PITTSBURGH -- The Pittsburgh Penguins struggled down the stretch last season before earning the final Stanley Cup Playoff berth from the Eastern Conference. They are shooting a lot higher this season.
The Penguins led the Metropolitan Division for much of last season before fading and needing to defeat the last-place Buffalo Sabres on the final night of the regular season. But with a returning core of forwards Sidney Crosby and Evgeni Malkin, defenseman Kris Letang, and goalie Marc-Andre Fleury, plus newcomer Phil Kessel, the Penguins are expecting to return to the top of the conference in Mike Johnston's second season as coach.
Here are four reasons for the Penguins to be optimistic:
Addition of Phil Kessel: Injuries and inconsistency last season left the Penguins searching for wings to play alongside Crosby and Malkin. Patric Hornqvist helped fill that role, primarily playing to the right of Crosby, but his addition in a trade with the Nashville Predators cost the Penguins 40-goal scorer James Neal.
General manager Jim Rutherford hopes he ended those problems by acquiring Kessel in a trade with the Toronto Maple Leafs on July 1.
"It's a nice addition to our team, obviously," Crosby told CTV News Atlantic. "He's a great scorer, he brings a lot, and offensively he's going to help any team. So we're happy to have him, and I think from talking to him he seems like he's excited, and I think it'll be something that everyone's looking forward to this season, a lot of anticipation."
Rutherford, who said he would bring in at least one top-six wing after the Penguins were eliminated by the New York Rangers in five games in the Eastern Conference First Round, acquired Kessel, forward Tyler Biggs and defenseman Tim Erixon for forwards Kasperi Kapanen and Nick Spaling, defenseman Scott Harrington and two draft picks.
Kessel has scored at least 32 goals in five of his past seven seasons. Sliding him into the top six immediately improves a unit that struggled while Malkin trudged through a late-season sprained ankle. The addition of Kessel to a top-six group that includes Crosby, Malkin, Hornqvist and David Perron should help restore Pittsburgh's firepower.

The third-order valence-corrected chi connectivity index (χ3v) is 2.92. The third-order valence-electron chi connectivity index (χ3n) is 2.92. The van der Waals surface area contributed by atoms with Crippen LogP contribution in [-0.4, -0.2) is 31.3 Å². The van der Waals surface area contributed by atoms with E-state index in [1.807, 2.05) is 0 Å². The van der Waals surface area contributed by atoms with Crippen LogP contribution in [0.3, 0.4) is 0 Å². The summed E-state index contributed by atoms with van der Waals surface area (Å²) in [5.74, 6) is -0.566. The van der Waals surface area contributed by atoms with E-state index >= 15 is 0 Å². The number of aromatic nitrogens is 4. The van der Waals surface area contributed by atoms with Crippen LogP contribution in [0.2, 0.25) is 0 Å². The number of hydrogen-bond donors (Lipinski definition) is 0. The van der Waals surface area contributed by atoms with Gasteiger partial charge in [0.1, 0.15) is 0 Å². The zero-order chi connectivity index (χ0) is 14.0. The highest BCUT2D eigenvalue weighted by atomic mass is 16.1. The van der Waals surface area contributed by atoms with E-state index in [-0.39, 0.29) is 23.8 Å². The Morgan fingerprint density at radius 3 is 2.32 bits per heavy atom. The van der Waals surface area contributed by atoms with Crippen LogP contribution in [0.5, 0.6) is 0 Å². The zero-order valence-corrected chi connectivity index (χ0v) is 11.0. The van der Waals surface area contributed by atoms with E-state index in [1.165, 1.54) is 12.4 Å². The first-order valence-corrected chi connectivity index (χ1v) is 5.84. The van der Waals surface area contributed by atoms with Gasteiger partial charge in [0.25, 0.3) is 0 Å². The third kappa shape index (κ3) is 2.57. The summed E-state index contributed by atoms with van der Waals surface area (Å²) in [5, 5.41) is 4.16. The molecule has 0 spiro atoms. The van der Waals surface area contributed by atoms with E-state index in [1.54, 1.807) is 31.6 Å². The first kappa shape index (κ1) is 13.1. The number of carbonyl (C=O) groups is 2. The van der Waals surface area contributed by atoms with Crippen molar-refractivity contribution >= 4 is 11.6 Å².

The (not so) bottom six: The Penguins' lack of depth up front has been a problem for the past two seasons. But Kessel's addition to one of the top two lines will knock someone from a top-six role on to the third line.
Forward Chris Kunitz could find himself in that position if he doesn't land at second-line left wing alongside Malkin. Pascal Dupuis is also likely to play as a third-line wing when he makes his return from a blood clot that had the potential to end his 15-year career.
Pittsburgh added forwards Eric Fehr, Nick Bonino and Matt Cullen, who could center the third and fourth lines, and Russian forward Sergei Plotnikov during the offseason. With the trickle-down effect caused by Kessel's addition, coupled with the offseason acquisitions, this could be Pittsburgh's deepest group of forwards in several seasons.
The core is secure: The Penguins' core four have been, and will continue to be, their greatest strength.
Crosby and Malkin form what is arguably the NHL's most explosive one-two combination at center. Letang has been one of the NHL's best offensive defenseman throughout his career and continues to improve. Fleury routinely has been a stellar regular-season performer but recently has become Pittsburgh's most dependable postseason performer as well.
The most pressure is on Letang, who returns from a late-season concussion to lead a defensive unit that causes concerns following Paul Martin's departure as a free agent to the San Jose Sharks. But Letang improved as a leader last season and seems prepared to take full control of Pittsburgh's blue line.
"I'm in great shape," Letang said. "I got on the ice last week, so I'm following the same program I follow every summer. There was no delay in that sense. ... I'd say it's been one of my best summers in terms of training and how I feel."
Coach Mike Johnston is no longer a rookie: Johnston made his NHL coaching debut last season and was expected by many to immediately lead the Penguins to a Stanley Cup.
That didn't work out.
But Johnston did impress his players with his hockey IQ, which helped steer the Penguins through uncertain waters riddled with injuries. Pittsburgh may have snuck into the playoffs on the final day of the regular season after struggling through the final month, and lost to the New York Rangers in the first round, but Johnston learned what it is to be an NHL coach.
With an improved roster led by a solid core, and with one season's experience, Johnston could be prepared to deliver the championship he was unprepared to win last season.